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Labour pledges to improve access to arts and culture for working class children

Shadow culture secretary Michael Dugher warns of increasing exclusion since 2010.

Working class children are increasingly excluded from the arts and culture, shadow culture secretary Michael Dugher has warned, pledging to make the issue a "priority" for Labour. In an interview with the New Statesman, the Barnsley East MP highlighted statistics showing the gap in participation between working class pupils and those from affluent backgrounds. Research by Ipsos MORI found that 70 per cent of children from non-graduate families spend fewer than three hours a week on cultural activity, compared to more than three hours a week for 80 per cent of those from graduate families. 

Dugher said the Conservatives had exacerbated the problem by reducing arts teacher training places and abolishing Creative Partnerships (which brought musicians, artists and actors to classrooms) with a fall of a third in the number of primary school children taking part in cultural and arts activities. The number of teachers in this area has fallen by 11 per cent since 2010. A report by the Royal Schools of Music exam board found that 40 per cent of children from disadvantaged backgrounds had never played an instrument and said they had no opportunity to learn at school. The same report found that 74 per cent of children from affluent backgrounds had instrumental lessons - individually or in class groups - compared to 55 per cent from disadvantaged social groups. Only half of primary school music teachers surveyed last year by the Paul Hamlyn Foundation said they had the resources needed for music education. 

Dugher said: "There’s a massive, massive problem out there and it disproportionately hurts people from disadvantaged backgrounds. As someone who came from a working class background, who represents a very working class constituency, I think how we make sure that we’re doing everything we can to improve access to arts and culture for working class people is a massive priority."

He pledged that Labour's review of arts and culture investment, announced at this year's conference, would examine:

- National and local funding options to ensure that every child can learn an instrument and have a creative education.

-  How to make creative education more of a priority for school inspectors.

- How to ensure schools in disadvantaged areas forge better links with local cultural organisations and increase the work experience opportunities offered to working class children. 

Dugher also said he would examine making public funding "absolutely conditional" on arts organisations improving access for working class children. The outreach programmes would then be reviewed and audited every year to ensure the targets are being met. The rewards from increasing access, Dugher said, were high. Data shows that 40 per cent of 16-year-olds who engage in the arts and culture perform above average in school tests and are more likely to go on to university.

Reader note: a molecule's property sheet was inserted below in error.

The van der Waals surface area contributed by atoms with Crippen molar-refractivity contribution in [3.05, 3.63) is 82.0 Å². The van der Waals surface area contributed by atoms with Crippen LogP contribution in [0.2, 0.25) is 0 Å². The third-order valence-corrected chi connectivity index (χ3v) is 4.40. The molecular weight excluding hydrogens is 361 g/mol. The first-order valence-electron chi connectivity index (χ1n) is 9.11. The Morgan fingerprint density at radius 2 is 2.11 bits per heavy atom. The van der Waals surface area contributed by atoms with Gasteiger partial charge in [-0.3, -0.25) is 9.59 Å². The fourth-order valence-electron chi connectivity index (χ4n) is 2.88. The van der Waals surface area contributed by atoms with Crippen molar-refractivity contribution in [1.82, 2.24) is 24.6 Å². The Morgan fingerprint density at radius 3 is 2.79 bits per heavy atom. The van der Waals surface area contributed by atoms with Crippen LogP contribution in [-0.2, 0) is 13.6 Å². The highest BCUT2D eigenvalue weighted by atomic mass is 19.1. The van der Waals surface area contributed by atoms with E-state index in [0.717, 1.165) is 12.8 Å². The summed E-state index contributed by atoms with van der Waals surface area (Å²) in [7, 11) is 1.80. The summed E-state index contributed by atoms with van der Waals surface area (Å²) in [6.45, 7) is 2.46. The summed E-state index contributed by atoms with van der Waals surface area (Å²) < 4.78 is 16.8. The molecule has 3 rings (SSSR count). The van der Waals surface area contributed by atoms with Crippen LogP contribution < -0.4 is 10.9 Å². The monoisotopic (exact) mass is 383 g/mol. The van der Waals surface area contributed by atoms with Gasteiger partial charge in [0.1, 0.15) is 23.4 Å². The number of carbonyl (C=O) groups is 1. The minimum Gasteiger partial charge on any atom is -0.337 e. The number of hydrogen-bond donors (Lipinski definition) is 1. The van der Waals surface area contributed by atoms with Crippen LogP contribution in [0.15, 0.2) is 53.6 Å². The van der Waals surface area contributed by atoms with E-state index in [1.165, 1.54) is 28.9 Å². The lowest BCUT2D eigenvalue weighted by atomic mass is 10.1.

George Eaton is political editor of the New Statesman.

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How Theresa May laid a trap for herself on the immigration target

When Home Secretary, she insisted on keeping foreign students in the figures – causing a headache for herself today.

When Home Secretary, Theresa May insisted that foreign students should continue to be counted in the overall immigration figures. Some cabinet colleagues, including then Business Secretary Vince Cable and Chancellor George Osborne wanted to reverse this. It was economically illiterate. Current ministers, like the Foreign Secretary Boris Johnson, Chancellor Philip Hammond and Home Secretary Amber Rudd, also want foreign students exempted from the total.

David Cameron’s government aimed to cut immigration figures – including overseas students in that aim meant trying to limit one of the UK’s crucial financial resources. They are worth £25bn to the UK economy, and their fees make up 14 per cent of total university income. And the impact is not just financial – welcoming foreign students is diplomatically and culturally key to Britain’s reputation and its relationship with the rest of the world too. Even more important now Brexit is on its way.

But they stayed in the figures – a situation that, along with counterproductive visa restrictions also introduced by May’s old department, put a lot of foreign students off studying here. For example, there has been a 44 per cent decrease in the number of Indian students coming to Britain to study in the last five years.

Now May’s stubbornness on the migration figures appears to have caught up with her. The Times has revealed that the Prime Minister is ready to “soften her longstanding opposition to taking foreign students out of immigration totals”. It reports that she will offer to change the way the numbers are calculated.

Why the u-turn? No 10 says the concession is to ensure the Higher and Research Bill, key university legislation, can pass due to a Lords amendment urging the government not to count students as “long-term migrants” for “public policy purposes”.

But it will also be a factor in May’s manifesto pledge (and continuation of Cameron’s promise) to cut immigration to the “tens of thousands”. Until today, ministers had been unclear about whether this would be in the manifesto.

Now her u-turn on student figures is being seized upon by opposition parties as “massaging” the migration figures to meet her target. An accusation for which May only has herself, and her steadfast politicising of immigration, to blame.

Anoosh Chakelian is senior writer at the New Statesman.

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